create audio signals with PWM

In this post I’m going to show how we can use PWM to playback audio on the STM32F103 microcontroller. In the previous post I explained some theory about how to generate analog signals with PWM, now we’ll see an example of how to realize it.

I am using the STM32F103 microcontroller, which has some nice features that are useful for this application. You can find very cheap boards by searching for “STM32F103C8T6” e.g. on ebay. They are about the size of a Arduino Nano and cost less than 5€.

Basically, the setup consists of 3 steps:

  • setting up a timer to generate the PWM signal
  • setting up the DMA controller to copy the audio samples
  • configuring a second timer to periodically trigger the DMA

For the PWM signal generation, I am using timer 2. It is clocked with the maximal possible frequency, 72MHz (the main clock). Now as I explained in the previous post, there is a tradeoff between the resolution of the PWM and the frequency. Audio is usually recorded with 16bit resolution (CD quality), but then the maximum PWM frequency would be 72MHz/(2^16)=1098 Hz which is way too low. Therefore I am using 8 bit resolution, which gives a PWM of 72MHz/(2^8)=281250 Hz (in left-adjusted mode), which is very good since it’s much higher than the audible range. Another advantage is, that with 8bit resolution one sample fits exactly in one byte, which makes programming easier. If our samples would be e.g. 10bit and we store them in a 16bit variable, we waste memory space.

After setting up the timer for PWM generation, the DMA controller is configured. DMA stands for direct memory access. The DMA controller is a peripheral device in the microcontroller. It’s purpose is basically to copy data from a source to a destination. The big advantage is, that is does that independently from the CPU, so it reduces the CPU load. The DMA controller basically works as follows: we have to tell it where it should fetch the data (the source address) and where to copy it to (the destination address). Then we must configure when it should transfer the data, i.e. a trigger.

In this case, the source from where to fetch the data is the array containing our audio samples. The destination is the register of timer 2 which contains the PWM compare value. This is the value which determines the duty-cycle of the PWM signal. The DMA transfer has to be triggered with the sample rate of the recording. In this case, I use the standard of 44.1kHz. So every 1/44kHz, a new sample is output by the PWM-“DAC”. You can find the whole source code here. You might notice that I’m not using any Hardware Abstraction Layer / Libraries. I want to teach myself how to work with these STM32 microcontrollers by programming it “bare-bones” for educational purpose.

So what’s nice about using DMA here is, that we can play the sound without loading the CPU at all! As you can see in the source code, the main while-loop is empty.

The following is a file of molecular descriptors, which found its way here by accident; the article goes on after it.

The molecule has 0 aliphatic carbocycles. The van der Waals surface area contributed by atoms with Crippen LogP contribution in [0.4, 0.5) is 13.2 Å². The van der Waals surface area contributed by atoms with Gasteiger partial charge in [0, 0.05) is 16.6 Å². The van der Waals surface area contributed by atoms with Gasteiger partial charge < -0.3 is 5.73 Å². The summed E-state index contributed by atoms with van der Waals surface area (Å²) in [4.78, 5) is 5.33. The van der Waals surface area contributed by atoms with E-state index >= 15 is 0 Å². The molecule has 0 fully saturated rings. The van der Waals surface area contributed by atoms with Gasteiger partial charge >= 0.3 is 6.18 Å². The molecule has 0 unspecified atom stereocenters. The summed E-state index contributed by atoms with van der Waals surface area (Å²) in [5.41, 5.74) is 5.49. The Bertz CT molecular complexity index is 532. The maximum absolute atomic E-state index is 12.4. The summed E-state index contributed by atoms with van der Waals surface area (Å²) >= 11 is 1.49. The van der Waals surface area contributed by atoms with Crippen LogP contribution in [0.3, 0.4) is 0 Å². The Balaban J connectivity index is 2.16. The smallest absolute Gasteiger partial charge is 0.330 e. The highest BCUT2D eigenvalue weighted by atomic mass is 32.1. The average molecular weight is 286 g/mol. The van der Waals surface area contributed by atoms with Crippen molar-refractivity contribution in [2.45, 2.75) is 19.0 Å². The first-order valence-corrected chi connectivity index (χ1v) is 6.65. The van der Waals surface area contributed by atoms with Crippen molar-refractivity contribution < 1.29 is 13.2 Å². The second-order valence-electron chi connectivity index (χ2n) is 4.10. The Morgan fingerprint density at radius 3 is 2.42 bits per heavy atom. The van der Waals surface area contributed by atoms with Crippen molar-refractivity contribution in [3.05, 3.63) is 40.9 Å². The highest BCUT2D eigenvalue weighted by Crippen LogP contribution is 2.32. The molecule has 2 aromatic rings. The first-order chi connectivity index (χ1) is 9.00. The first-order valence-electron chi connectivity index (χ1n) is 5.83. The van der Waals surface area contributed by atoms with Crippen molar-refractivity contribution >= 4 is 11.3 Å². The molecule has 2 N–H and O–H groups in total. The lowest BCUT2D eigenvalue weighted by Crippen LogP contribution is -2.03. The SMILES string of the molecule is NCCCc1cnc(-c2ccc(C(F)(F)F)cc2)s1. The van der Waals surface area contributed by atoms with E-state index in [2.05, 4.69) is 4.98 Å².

To test it, I created two audio files. One is a simple lookup-table to create a 5kHz sine wave. To test a real voice audio, I took a short test recording of me saying “Hello test”. I used the well-known software Audacity to export the audio snippet as a “8bit unsigned RAW” file. This results in a binary file containing the 8bit large samples. To program this file into the microcontroller, I created a small C++ program, which converts the file into a convenient C-header file which contains the data as an array. Then it is only a matter of including the *.h file in my microcontroller-project. You can find the tool here.

Now to filter the PWM signal, I built a simple two stage RC low-pass filter circuit on a breadboard. The op-amp I used is a MCP6002 which has the advantage of working with rail-to-rail input & output even at low voltages (here 3.3V from the microcontroller board). The output is connected to some headphones.


So now let’s take a look at the test results! First, the 5kHz sine wave: This is a snapshot from my oscilloscope (FYI i have a PicoScope 2204A).

280kHz_PWM_5kHz_sine In red we can see the raw PWM signal, the blue one is the output after the low-pass filter. It looks pretty good, even more so considering that I used only 9 samples in a period. If we inspect the spectrum of the signal, we can though clearly see the PWM harmonics:


The main peak is naturally at 5kHz, the frequency of the sine wave. But the next biggest peak is at 280kHz, which is the frequency of the PWM. There is another peak at 560kHz, twice the PWM frequency. In this application these harmonics are not a problem, because they are way outside the audible range or the range a normal speaker could reproduce.

Ok, so now how about the voice sample? I have to say that the results are way better than I expected considering the resolution of only 8bit. The voice audio is of course no HiFi, but it is clearly understandable. I recorded the sound with my PC soundcard, you can listen to it here. The recording is not perfect because the sound card input went into saturation, but It still gives a good impression of the audio quality.

The results of this project were really encouraging, but one limit is the available memory space on the microcontroller: with my 2s long audio snippet, the 64kB of internal flash memory were almost full. For this reason I’ve been looking for external memory to connect to the microcontroller and decided to go for a Flash memory chip. But more about that in the next post…

Written on March 4, 2019